Many long hours were spent on the roads. It took from a week to ten days for the freighters from the Yellville region to make a trip to Springfield, Ozark or Chadwick and return. Usually the wagons were loaded each way. Cotton bales, chickens, eggs and all sorts of farm products were hauled to the markets. On return trips, the wagons were loaded with a great variety of items for the local merchants.

To accommodate the freight wagon business, Springfield had two wagon yards where the freighters made their headquarters. One was the Missouri Yard where many of the Missouri teamsters encamped. The other catered to the Arkansas freighters and was called the Arkansas Yard. A large sign was once erected at this place, which consisted of a big R, a large can and a long crosscut saw, thus R-Can-Saw.

The following excerpt from an old history of Greene County gives an informative description of the Arkansas freight wagon business and what it meant to the merchants of Springfield:

"What is known as the "Arkansas Trade" has been and, with proper attention, always will be an item of importance to the merchants of Springfield. This territory embraces the leading towns and crossroads places of business in North-western Arkansas this side, and even beyond, the Boston Mountains. It amounts to over a million dollars per annum and is being yearly increased.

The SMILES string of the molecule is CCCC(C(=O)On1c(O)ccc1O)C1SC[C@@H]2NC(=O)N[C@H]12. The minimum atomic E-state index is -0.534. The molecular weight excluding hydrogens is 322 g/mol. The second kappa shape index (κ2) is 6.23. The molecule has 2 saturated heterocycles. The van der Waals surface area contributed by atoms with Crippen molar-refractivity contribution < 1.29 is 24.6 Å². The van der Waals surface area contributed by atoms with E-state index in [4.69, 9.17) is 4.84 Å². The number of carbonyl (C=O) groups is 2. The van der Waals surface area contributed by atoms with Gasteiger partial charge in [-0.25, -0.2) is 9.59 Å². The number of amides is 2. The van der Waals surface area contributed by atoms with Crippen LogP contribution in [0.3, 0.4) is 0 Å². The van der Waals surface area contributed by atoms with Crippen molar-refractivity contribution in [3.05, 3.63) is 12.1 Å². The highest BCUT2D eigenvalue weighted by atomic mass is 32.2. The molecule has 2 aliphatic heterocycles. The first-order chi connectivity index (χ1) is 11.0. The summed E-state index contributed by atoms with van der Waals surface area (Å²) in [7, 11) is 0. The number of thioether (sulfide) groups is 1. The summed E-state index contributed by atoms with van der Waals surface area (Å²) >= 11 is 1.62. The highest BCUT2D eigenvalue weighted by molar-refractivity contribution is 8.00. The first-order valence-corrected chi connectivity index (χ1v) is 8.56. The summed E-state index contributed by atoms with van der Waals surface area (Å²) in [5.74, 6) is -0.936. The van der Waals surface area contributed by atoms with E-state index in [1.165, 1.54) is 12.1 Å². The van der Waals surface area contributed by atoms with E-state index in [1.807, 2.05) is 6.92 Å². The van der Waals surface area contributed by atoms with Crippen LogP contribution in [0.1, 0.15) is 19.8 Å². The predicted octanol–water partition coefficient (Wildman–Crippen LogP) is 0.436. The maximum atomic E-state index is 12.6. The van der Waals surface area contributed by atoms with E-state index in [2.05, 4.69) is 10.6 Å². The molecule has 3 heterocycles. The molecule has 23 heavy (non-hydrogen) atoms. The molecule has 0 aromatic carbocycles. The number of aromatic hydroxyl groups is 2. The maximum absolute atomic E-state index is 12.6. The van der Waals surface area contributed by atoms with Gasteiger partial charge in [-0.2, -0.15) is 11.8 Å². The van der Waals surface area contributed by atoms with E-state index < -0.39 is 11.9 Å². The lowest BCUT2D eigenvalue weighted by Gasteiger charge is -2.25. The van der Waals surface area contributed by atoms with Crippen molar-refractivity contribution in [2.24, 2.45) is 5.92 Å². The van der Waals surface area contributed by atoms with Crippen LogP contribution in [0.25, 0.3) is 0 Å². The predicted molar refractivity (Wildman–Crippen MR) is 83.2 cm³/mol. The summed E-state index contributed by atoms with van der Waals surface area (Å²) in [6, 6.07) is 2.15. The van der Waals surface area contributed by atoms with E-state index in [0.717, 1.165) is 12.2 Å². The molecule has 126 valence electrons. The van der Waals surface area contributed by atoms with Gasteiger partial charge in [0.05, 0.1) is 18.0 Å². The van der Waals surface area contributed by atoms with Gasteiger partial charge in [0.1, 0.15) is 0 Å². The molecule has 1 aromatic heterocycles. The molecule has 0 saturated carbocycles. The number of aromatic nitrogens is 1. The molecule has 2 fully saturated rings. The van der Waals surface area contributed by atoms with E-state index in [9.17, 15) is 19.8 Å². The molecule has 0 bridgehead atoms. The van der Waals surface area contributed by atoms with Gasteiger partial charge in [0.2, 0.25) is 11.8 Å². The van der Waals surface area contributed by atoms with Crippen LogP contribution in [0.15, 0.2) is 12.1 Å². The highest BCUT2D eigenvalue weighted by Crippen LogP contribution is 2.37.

At present a great deal of commerce between the sections is carried on by the primitive method of wagoning. From far down in Arkansas, in Boone, Carroll, Marion and other counties, daily come into Springfield teams hauling cotton, furs, hides, etc., to this market, returning soon afterwards, commonly with loads of merchandise for the Arkansas retail dealers. The cotton haulers are numerous and a class (sui generis). These rackensack teamsters make a vocation of hauling cotton to Springfield and follow it for many months in the year. Two bales is an average cargo per wagon. The round trip sometimes occupies ten days. Often the teamsters travel in caravans. They camp out every night, even in the coldest weather, and are unlettered, uncouth, and unrefined, but jolly, generous hearted and honest."

The Yellville-Chadwick Road

The Yellville-Chadwick Road originated in the region around Yellville, Arkansas. This road became a commercial route when the railroad was extended to Chadwick in 1883.

From the vicinity of Yellville, the freighters and travelers followed the most accessible route northward to Brown's Ferry on White River, where they crossed the river and proceeded northwest to Protem, Missouri, which was located at the forks of Shoal Creek. Sometimes north-bound travelers from the Zinc-Bergman-Lead Hill region crossed White River at Bradley's Ferry or Nave's Ferry to join their fellow travelers at Protem.

This was a good place for the rendezvous. Protem had a good spring, camp ground and stores where provisions could be purchased. Here the teams and teamsters could rest and refresh themselves for the long trip ahead.

This information was taken from THE LAND OF TANEY by Elmo Ingenthron.

Reprinted with permission from History of Marion County edited by Earl Berry, copyright 1977.